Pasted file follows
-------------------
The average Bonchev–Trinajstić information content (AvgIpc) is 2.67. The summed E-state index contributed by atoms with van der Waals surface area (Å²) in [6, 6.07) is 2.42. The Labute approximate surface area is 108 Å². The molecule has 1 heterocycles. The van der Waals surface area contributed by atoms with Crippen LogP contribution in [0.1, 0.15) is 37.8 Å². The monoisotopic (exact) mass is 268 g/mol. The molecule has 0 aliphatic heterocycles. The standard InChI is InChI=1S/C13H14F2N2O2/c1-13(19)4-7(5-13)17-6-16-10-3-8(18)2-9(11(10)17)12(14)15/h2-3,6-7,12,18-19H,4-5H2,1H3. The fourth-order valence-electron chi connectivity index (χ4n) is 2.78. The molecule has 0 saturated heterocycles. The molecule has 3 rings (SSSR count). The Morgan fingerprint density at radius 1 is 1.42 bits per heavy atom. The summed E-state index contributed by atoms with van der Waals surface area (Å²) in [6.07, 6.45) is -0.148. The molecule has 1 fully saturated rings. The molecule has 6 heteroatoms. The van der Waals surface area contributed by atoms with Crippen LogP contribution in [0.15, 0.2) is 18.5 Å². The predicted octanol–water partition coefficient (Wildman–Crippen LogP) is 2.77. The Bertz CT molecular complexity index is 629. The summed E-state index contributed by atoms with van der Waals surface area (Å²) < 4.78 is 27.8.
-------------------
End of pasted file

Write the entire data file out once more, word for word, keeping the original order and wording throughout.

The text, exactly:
The average Bonchev–Trinajstić information content (AvgIpc) is 2.67. The summed E-state index contributed by atoms with van der Waals surface area (Å²) in [6, 6.07) is 2.42. The Labute approximate surface area is 108 Å². The molecule has 1 heterocycles. The van der Waals surface area contributed by atoms with Crippen LogP contribution in [0.1, 0.15) is 37.8 Å². The monoisotopic (exact) mass is 268 g/mol. The molecule has 0 aliphatic heterocycles. The standard InChI is InChI=1S/C13H14F2N2O2/c1-13(19)4-7(5-13)17-6-16-10-3-8(18)2-9(11(10)17)12(14)15/h2-3,6-7,12,18-19H,4-5H2,1H3. The fourth-order valence-electron chi connectivity index (χ4n) is 2.78. The molecule has 0 saturated heterocycles. The molecule has 3 rings (SSSR count). The Morgan fingerprint density at radius 1 is 1.42 bits per heavy atom. The summed E-state index contributed by atoms with van der Waals surface area (Å²) in [6.07, 6.45) is -0.148. The molecule has 1 fully saturated rings. The molecule has 6 heteroatoms. The van der Waals surface area contributed by atoms with Crippen LogP contribution in [0.15, 0.2) is 18.5 Å². The predicted octanol–water partition coefficient (Wildman–Crippen LogP) is 2.77. The Bertz CT molecular complexity index is 629. The summed E-state index contributed by atoms with van der Waals surface area (Å²) < 4.78 is 27.8.